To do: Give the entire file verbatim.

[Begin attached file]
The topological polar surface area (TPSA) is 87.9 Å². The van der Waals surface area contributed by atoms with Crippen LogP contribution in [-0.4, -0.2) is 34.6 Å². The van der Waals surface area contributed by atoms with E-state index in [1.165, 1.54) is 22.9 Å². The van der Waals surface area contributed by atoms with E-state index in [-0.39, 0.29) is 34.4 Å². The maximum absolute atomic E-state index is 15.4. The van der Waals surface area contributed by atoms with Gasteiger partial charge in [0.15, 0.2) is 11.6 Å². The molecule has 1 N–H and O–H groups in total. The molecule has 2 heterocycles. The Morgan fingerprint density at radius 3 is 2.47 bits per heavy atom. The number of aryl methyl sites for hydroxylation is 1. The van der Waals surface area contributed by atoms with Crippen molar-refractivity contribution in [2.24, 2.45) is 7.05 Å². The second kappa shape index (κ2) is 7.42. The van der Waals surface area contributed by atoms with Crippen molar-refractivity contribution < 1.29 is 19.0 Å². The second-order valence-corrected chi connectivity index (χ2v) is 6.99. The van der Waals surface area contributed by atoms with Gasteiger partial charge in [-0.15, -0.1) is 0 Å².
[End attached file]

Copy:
The topological polar surface area (TPSA) is 87.9 Å². The van der Waals surface area contributed by atoms with Crippen LogP contribution in [-0.4, -0.2) is 34.6 Å². The van der Waals surface area contributed by atoms with E-state index in [1.165, 1.54) is 22.9 Å². The van der Waals surface area contributed by atoms with E-state index in [-0.39, 0.29) is 34.4 Å². The maximum absolute atomic E-state index is 15.4. The van der Waals surface area contributed by atoms with Gasteiger partial charge in [0.15, 0.2) is 11.6 Å². The molecule has 1 N–H and O–H groups in total. The molecule has 2 heterocycles. The Morgan fingerprint density at radius 3 is 2.47 bits per heavy atom. The number of aryl methyl sites for hydroxylation is 1. The van der Waals surface area contributed by atoms with Crippen molar-refractivity contribution in [2.24, 2.45) is 7.05 Å². The second kappa shape index (κ2) is 7.42. The van der Waals surface area contributed by atoms with Crippen molar-refractivity contribution < 1.29 is 19.0 Å². The second-order valence-corrected chi connectivity index (χ2v) is 6.99. The van der Waals surface area contributed by atoms with Gasteiger partial charge in [-0.15, -0.1) is 0 Å².